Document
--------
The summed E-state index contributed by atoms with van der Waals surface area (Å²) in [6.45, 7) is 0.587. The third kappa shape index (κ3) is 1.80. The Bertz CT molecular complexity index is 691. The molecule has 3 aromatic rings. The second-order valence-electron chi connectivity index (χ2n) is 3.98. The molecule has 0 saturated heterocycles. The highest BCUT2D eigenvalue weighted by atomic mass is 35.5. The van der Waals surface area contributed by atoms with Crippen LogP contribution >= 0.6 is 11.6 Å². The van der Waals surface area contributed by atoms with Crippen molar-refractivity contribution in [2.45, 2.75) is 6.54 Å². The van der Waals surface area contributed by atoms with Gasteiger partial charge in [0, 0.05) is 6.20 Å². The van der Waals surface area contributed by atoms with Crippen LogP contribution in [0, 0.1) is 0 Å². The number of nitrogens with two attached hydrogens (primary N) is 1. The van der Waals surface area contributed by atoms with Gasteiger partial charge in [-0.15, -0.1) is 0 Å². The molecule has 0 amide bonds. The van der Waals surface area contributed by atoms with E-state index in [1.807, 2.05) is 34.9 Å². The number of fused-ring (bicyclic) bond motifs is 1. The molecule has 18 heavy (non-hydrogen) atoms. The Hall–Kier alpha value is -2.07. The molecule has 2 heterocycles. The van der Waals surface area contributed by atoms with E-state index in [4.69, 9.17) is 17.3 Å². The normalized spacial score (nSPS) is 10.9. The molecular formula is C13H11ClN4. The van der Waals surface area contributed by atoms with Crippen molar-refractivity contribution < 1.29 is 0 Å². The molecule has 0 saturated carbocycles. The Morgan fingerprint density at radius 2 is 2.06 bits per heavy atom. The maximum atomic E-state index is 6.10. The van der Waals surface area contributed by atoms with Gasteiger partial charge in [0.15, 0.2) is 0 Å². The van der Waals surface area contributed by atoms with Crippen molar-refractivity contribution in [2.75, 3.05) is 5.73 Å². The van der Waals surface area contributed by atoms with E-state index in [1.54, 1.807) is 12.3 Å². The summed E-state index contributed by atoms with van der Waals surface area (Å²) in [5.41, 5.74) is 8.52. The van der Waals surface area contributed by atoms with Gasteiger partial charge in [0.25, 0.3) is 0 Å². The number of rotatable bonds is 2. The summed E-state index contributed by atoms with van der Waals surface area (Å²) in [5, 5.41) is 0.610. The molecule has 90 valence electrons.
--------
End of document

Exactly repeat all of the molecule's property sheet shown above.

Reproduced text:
The summed E-state index contributed by atoms with van der Waals surface area (Å²) in [6.45, 7) is 0.587. The third kappa shape index (κ3) is 1.80. The Bertz CT molecular complexity index is 691. The molecule has 3 aromatic rings. The second-order valence-electron chi connectivity index (χ2n) is 3.98. The molecule has 0 saturated heterocycles. The highest BCUT2D eigenvalue weighted by atomic mass is 35.5. The van der Waals surface area contributed by atoms with Crippen LogP contribution >= 0.6 is 11.6 Å². The van der Waals surface area contributed by atoms with Crippen molar-refractivity contribution in [2.45, 2.75) is 6.54 Å². The van der Waals surface area contributed by atoms with Gasteiger partial charge in [0, 0.05) is 6.20 Å². The van der Waals surface area contributed by atoms with Crippen LogP contribution in [0, 0.1) is 0 Å². The number of nitrogens with two attached hydrogens (primary N) is 1. The van der Waals surface area contributed by atoms with Gasteiger partial charge in [-0.15, -0.1) is 0 Å². The molecule has 0 amide bonds. The van der Waals surface area contributed by atoms with E-state index in [1.807, 2.05) is 34.9 Å². The number of fused-ring (bicyclic) bond motifs is 1. The molecule has 18 heavy (non-hydrogen) atoms. The Hall–Kier alpha value is -2.07. The molecule has 2 heterocycles. The van der Waals surface area contributed by atoms with E-state index in [4.69, 9.17) is 17.3 Å². The normalized spacial score (nSPS) is 10.9. The molecular formula is C13H11ClN4. The van der Waals surface area contributed by atoms with Crippen molar-refractivity contribution < 1.29 is 0 Å². The molecule has 0 saturated carbocycles. The Morgan fingerprint density at radius 2 is 2.06 bits per heavy atom. The maximum atomic E-state index is 6.10. The van der Waals surface area contributed by atoms with Gasteiger partial charge in [0.15, 0.2) is 0 Å². The van der Waals surface area contributed by atoms with Crippen molar-refractivity contribution in [2.75, 3.05) is 5.73 Å². The van der Waals surface area contributed by atoms with E-state index in [1.54, 1.807) is 12.3 Å². The summed E-state index contributed by atoms with van der Waals surface area (Å²) in [5.41, 5.74) is 8.52. The van der Waals surface area contributed by atoms with Gasteiger partial charge in [0.25, 0.3) is 0 Å². The number of rotatable bonds is 2. The summed E-state index contributed by atoms with van der Waals surface area (Å²) in [5, 5.41) is 0.610. The molecule has 90 valence electrons.